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Petition opposes hospital redevelopment impact on Halifax Common

Marcel Tarnogorski created this rendering of what the new QE2 parking garage might look like on the commons property beside the Museum of Natural History. - File
Marcel Tarnogorski created this rendering of what the new QE2 parking garage might look like on the commons property beside the Museum of Natural History. - File

THE CHRONICLE HERALD

A petition spearheaded by the Friends of the Commons seeking to limit the impact of the planned QEII hospital expansion project garnered nearly 3,000 signatures.

The petition was tabled at the regular city council session on Tuesday.

The group gathered 2,882 electronic signatures from Feb. 4 to Sunday and called for four main goals: That all proposed plans for the entire expansion be made public, that expansion of any components of the Halifax Infirmary portion across Summer Street not be allowed, that HRM commit to not selling any more parcels of the Common and seek legislation from the province to protect the Common, and that the province revisit a plan to demolish the Infirmary's current parkade on Robie Street due to economic and environmental concerns.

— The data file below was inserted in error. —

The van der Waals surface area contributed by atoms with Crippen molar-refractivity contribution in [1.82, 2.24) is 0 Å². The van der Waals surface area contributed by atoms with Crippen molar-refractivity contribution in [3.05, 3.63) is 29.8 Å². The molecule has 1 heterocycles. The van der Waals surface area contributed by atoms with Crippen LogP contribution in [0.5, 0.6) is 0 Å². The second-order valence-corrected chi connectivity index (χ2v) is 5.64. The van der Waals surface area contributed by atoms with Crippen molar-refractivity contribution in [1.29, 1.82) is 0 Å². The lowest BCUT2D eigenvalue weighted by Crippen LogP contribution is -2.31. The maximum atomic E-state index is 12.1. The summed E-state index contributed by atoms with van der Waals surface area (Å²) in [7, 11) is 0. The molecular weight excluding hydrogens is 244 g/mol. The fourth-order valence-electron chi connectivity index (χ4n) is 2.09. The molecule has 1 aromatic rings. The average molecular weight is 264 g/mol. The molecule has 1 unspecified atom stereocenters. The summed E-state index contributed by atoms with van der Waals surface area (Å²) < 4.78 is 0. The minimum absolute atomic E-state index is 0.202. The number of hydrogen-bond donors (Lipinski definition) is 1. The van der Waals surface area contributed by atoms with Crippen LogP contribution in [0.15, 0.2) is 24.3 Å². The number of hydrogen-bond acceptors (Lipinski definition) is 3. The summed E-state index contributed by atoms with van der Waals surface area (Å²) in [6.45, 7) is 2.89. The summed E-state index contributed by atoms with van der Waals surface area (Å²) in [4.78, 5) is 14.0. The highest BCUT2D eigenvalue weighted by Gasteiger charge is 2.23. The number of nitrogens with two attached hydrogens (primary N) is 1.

The province released its full plan online as part of a presentation made to council about the project on Tuesday.

The $2-billion overall plan will transfer all cancer care to a new building on the Infirmary site and expand inpatient and outpatient facilities. A new research and innovation centre would accommodate medical, nursing and other health-care students as well as new grads. Three new buildings would have underground parking in addition to a planned parkade. The plan also includes a new outpatient centre in Bayers Lake to handle patients travelling from outside the city and expansion of the Dartmouth General Hospital.

The project called for the building of a parkade on one side of the Museum of Natural History across Summer Street from the current Infirmary site. That would entail taking some land used by the Bengal Lancers riding club for their paddock. A power plant would also have been built on the other side of the museum on Common land.

That has been put on hold while city and provincial officials discuss alternatives.

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